A guide to the TV licence Scotland

Written by Chris Thornton | 6th of December 2023
TV licence Scotland

In Scotland, and the United Kingdom, all households must purchase a TV licence to watch live TV. Yes, in this day and age of subscription TV channels, the archaic system we have in place in Scotland forces most Scottish people to purchase a licence (£159 per year) or face severe penalties - a fine of £1000.

The main part of the laws surrounding TV licenses is watching live TV; this includes devices such as tablets, mobile phones and computers - you need a TV Licence if you watch any live broadcasts, use BBC iplayer or record live TV.

Many Scots see the TV licence as just another tax, and it is very much a blanket policy foisted onto the public that is expected to be paid... or else!

If you are of a rebellious mind, you can choose not to pay the TV licence... unfortunately you will incur the wrath of TV Licensing and what is known as a "TV Licensing Goon".

My wife and I do not watch live tv; the TV is hardly ever on as we are so busy with other things. We opted to no longer pay the TV Licence to save a little money. Following protocol, we detuned our TV and informed TV licensing directly on their website that we no longer required a licence.

We thought that would be the end, but wow, what can only be described as extreme harassment followed. Weekly letters from TV licensing began to arrive, with big bold red lettering. They look like unpaid bill letters, and the language used within is always very aggressive and warns of fines and visits from "enforcement officers".

The letters are designed to cause worry and persuade you to purchase a licence, even though you do nothing wrong by not watching TV. We held steadfastly and accumulated a huge pile of these threatening letters.

A letter I received. TV licensing payment card. TVlicense

Eventually, we did receive a visit from an enforcement officer (at the height of the Covid-19 pandemic, no less). These enforcement officers can have the reputation of being pushy, rude and aggressive as they receive a commission for every household they can prove has no licence but are watching live TV. The chap that visited us was completely polite, though.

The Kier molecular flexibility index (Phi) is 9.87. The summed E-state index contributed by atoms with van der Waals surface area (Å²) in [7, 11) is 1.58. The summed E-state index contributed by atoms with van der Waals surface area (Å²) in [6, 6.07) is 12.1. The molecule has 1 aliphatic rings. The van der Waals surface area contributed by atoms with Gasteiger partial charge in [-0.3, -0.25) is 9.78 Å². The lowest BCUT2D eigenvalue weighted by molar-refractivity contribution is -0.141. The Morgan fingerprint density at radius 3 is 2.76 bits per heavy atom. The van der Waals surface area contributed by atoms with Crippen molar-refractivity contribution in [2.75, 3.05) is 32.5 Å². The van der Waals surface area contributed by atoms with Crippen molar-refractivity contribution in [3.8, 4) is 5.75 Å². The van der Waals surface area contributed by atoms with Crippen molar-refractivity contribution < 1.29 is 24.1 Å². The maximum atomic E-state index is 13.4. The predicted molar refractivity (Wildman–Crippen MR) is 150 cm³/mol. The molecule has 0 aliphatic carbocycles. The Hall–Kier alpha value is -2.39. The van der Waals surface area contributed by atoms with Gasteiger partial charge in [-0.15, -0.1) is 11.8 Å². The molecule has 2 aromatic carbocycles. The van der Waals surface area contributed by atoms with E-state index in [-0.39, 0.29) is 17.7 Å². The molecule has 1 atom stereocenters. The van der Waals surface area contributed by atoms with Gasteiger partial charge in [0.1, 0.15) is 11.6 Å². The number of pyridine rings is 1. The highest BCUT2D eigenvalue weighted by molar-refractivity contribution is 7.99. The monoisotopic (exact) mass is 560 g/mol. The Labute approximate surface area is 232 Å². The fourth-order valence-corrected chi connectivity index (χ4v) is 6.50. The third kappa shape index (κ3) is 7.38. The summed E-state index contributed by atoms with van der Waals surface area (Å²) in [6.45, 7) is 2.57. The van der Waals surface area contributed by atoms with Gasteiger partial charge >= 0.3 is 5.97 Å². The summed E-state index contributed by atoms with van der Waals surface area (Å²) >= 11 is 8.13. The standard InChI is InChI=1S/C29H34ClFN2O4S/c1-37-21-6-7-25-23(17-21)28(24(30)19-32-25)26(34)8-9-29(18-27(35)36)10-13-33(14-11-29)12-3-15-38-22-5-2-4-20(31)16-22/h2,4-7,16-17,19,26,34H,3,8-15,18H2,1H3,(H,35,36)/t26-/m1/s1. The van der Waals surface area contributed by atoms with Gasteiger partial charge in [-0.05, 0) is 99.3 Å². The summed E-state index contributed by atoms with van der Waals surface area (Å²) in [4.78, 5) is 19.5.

After many letters, we expected this visit, but the officers have no legal powers to do anything; they cannot forcibly enter your home. We opted to say "no thanks" to the officer and simply shut the door. Non-interaction is the best way to handle any enforcement visit.

What's covered by a TV licence?

  • Television sets

  • Laptops & computers

  • Tablets

  • Mobile Phones

  • Any device capable of receiving or streaming live broadcasts

What can I watch without a TV licence?

  • Non-BBC programmes on streaming services like Netflix and Disney+.

  • DVDs

  • Youtube videos (no live streams of live TV).

  • CCTV

TV receiving equipment. How to stop paying TV licence

History of the TV licence

Originally a radio licence, the TV licence was created in 1946 after World War 2 to fund the British Broadcasting Company (BBC). For a sum of £2 per year, you were entitled to watch black and white broadcasts from the BBC, the only channel available.

At this time, the post office was in charge of the administration of licences.

The BBC began broadcasting in colour in 1967, and an additional "colour supplement" of £5 was added to the existing £5 black and white licence. £10 for a TV licence would have been very expensive in the late 1960s.

By 1991 the BBC had taken control over the television licence fee collection and enforcement as well as issuing TV licences. Capita was awarded the contract in 2002 to manage the TV licensing system on behalf of the BBC.

The positive side of television licensing?

In some ways, the TV licence has been a good thing; the mass funding it has provided has created some world-class TV programs and documentaries by the BBC. Although many Scots would disagree, the BBC News service has long been considered one of the most trusted sources of factual news globally.

BBC criticisms

Presenter salaries & logo

In recent years the BBC has come under criticism for the high salaries paid to presenters (some earning in excess of £400,000 per year) and extravagant rebranding campaigns for their very basic official logo, estimated at £1.7 million.

Poor program quality

The main issue many have with the BBC nowadays is the quality of their fictional programs. Stalwarts like Dr Who have only a fraction of the audience they used to due to poor writing and characterisation, whilst shows from other broadcasters like Netflix with Stranger Things or HBO with Game of Thrones attract huge audiences. The BBC churn out depressing soaps like Eastenders; there is really nothing of value on the channel anymore apart from occasional wildlife documentaries, which are fantastic.

With the BBC's enormous budget, surely they could produce some fantastic TV on par or superior to the subscription-based services. It does not seem good value for money when you can sign up to Netflix and get good quality programmes for £131.88 per year - £27.12 cheaper than the BBC.

Jimmy Savile scandal

Jimmy Savile was a superstar in the UK during the 1980s on the BBC 1 TV channel with his show "Jim'll Fix It". The program featured children who would have their wishes granted by Jim, for example, going to Disney World or meeting Dr Who. The child would also receive a large square medallion with "Jim fixed it for me" written on it.

Unfortunately, it came to light that Jimmy Savile was a prolific paedophile and even abused some children who had taken part in his TV show. The BBC received major criticism over the scandal, and rumours of a cover-up of Savile's terrible antics are something the BBC has never managed to shake off.

Over 75s lost their free TV licence